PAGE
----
President Barack Obama’s drug czar, Gil Kerlikowske, should be commended for initiating some basic reforms in U.S. drug policy. One of his first sensible acts was to drop the phrase “War on Drugs.” “Regardless of how you try to explain to people that it’s a ‘war on drugs’ or a ‘war on a product,’ people see a war as a war on them,” he explained. “We’re not at war with people in this country.”
As the former chief of the Seattle Police, he lived under some of the most progressive drug laws in the nation. When it comes to addressing the basic premise of our failed drug policies, however, he’s trapped in a linguistic box.
When asked about the “L” word, his oft-repeated response is “Legalization is not in my vocabulary nor is it in the president’s vocabulary.” That word isn’t in my political vocabulary either. It’s a clumsy term that polarizes the debate and bars the nuanced discussion we need to have.
The debate over illegal drugs today is cleaved into a false dichotomy of two polar extremes: prohibition versus legalization. That’s partly thanks to our laws. Title VII in the Office of National Drug Control Policy Reauthorization Act of 1998 says the office shall “take such actions as necessary to oppose any attempt to legalize” drugs currently deemed illicit. Drug czars who respond otherwise would be fired, in all likelihood. This is because drug warriors have spent years co-opting the term, making it so radioactive that many voters think legalization means “anything goes” free-market anarchy. To them, the term evokes images of selling heroin in candy machines to children.
What we need is regulation instead of prohibition, because we need to have more control over these substances, not less. Because we have witnessed the damage illicit drugs can cause, we have allowed ourselves to fall prey to one of the drug warriors’ great myths: Keeping drugs illegal will protect us. But drug prohibition doesn’t mean we control drugs; it means we give up the right to control them because we can’t regulate an industry we drive underground. We have made a deliberate choice not to regulate these drugs and are paying the price for the chaos that followed. These are lessons we failed to learn from our disastrous attempt at alcohol prohibition in the 1920s.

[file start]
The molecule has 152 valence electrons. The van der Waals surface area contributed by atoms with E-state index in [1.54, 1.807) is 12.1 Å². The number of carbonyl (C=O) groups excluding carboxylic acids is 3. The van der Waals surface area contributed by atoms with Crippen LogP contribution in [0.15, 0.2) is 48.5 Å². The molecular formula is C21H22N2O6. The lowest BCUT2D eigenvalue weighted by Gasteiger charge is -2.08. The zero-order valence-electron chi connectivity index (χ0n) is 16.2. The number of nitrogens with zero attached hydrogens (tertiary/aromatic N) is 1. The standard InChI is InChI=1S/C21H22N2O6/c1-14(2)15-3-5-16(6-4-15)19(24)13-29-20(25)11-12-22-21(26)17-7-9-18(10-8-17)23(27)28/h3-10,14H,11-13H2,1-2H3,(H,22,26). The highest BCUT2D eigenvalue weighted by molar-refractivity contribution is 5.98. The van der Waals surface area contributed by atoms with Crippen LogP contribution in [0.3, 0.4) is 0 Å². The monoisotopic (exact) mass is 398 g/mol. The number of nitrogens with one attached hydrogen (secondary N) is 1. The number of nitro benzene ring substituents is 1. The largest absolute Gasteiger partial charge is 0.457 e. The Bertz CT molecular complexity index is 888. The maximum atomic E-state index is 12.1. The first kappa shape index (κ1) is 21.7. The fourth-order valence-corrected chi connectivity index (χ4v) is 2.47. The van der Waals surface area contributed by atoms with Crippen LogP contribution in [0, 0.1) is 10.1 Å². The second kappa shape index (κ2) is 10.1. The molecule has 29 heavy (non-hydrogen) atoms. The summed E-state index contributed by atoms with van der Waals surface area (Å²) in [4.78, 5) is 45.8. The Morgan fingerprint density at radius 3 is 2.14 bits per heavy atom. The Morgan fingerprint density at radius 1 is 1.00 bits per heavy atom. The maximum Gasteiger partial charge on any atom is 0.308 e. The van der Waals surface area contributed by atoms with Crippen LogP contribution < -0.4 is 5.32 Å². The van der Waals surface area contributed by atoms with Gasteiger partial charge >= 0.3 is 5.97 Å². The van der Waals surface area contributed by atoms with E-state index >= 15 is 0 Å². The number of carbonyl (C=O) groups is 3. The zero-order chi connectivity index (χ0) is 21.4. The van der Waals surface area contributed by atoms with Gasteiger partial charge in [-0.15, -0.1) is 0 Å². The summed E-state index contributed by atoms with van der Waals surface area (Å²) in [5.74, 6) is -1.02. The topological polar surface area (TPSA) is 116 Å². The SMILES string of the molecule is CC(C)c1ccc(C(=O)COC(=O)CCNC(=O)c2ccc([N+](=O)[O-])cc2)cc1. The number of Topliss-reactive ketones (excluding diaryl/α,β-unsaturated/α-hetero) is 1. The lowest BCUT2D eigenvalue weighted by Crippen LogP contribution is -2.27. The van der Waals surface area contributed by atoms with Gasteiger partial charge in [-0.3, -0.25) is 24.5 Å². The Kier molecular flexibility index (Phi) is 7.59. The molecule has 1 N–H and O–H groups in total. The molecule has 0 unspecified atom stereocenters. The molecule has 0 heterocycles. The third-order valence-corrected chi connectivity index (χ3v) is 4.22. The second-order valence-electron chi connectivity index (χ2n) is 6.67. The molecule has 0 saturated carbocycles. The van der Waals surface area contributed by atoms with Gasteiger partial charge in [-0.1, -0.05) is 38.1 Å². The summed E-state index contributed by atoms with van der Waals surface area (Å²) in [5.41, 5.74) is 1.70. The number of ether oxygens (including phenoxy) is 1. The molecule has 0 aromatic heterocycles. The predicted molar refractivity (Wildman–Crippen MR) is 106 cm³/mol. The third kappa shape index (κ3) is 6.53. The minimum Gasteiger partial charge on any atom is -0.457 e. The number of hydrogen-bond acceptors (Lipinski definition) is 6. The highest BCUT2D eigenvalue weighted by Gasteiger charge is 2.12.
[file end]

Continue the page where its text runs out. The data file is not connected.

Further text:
The debate reminds me of the old story popularly attributed to Winston Churchill. At a dinner party one night, a drunken Churchill asked an aristocratic woman whether she would sleep with him for a million pounds. “Maybe,” the woman said coyly. “Would you sleep with me for one pound?” Churchill then asked. “Of course not, what kind of woman do you think I am?” the woman responded indignantly. “Madam, we’ve already established what kind of woman you are,” replied Churchill, “now we’re just negotiating the price.”
Once we bring the drug debate into the broad spectrum of regulatory solutions, many options are back on the table and we can “negotiate the price.” Some of us favor stricter regulation and others more liberal (depending on the drug). For instance, marijuana could be taxed and regulated, but meth would not. Legalization, on the other hand, is a term that fails to clarify the issue. Bazookas are legally produced, but I can’t simply go out and buy one. That’s because they’re regulated.
Here’s the question our policymakers should address: “Do you see the problem as a simple dichotomy between these two extremes or do you think there is a wide spectrum of regulatory options from which to choose?” In other words, should we bring these substances under the domain of the law or continue to let criminals control the market? I suspect Kerlikowske’s response would be nuanced and thoughtful.
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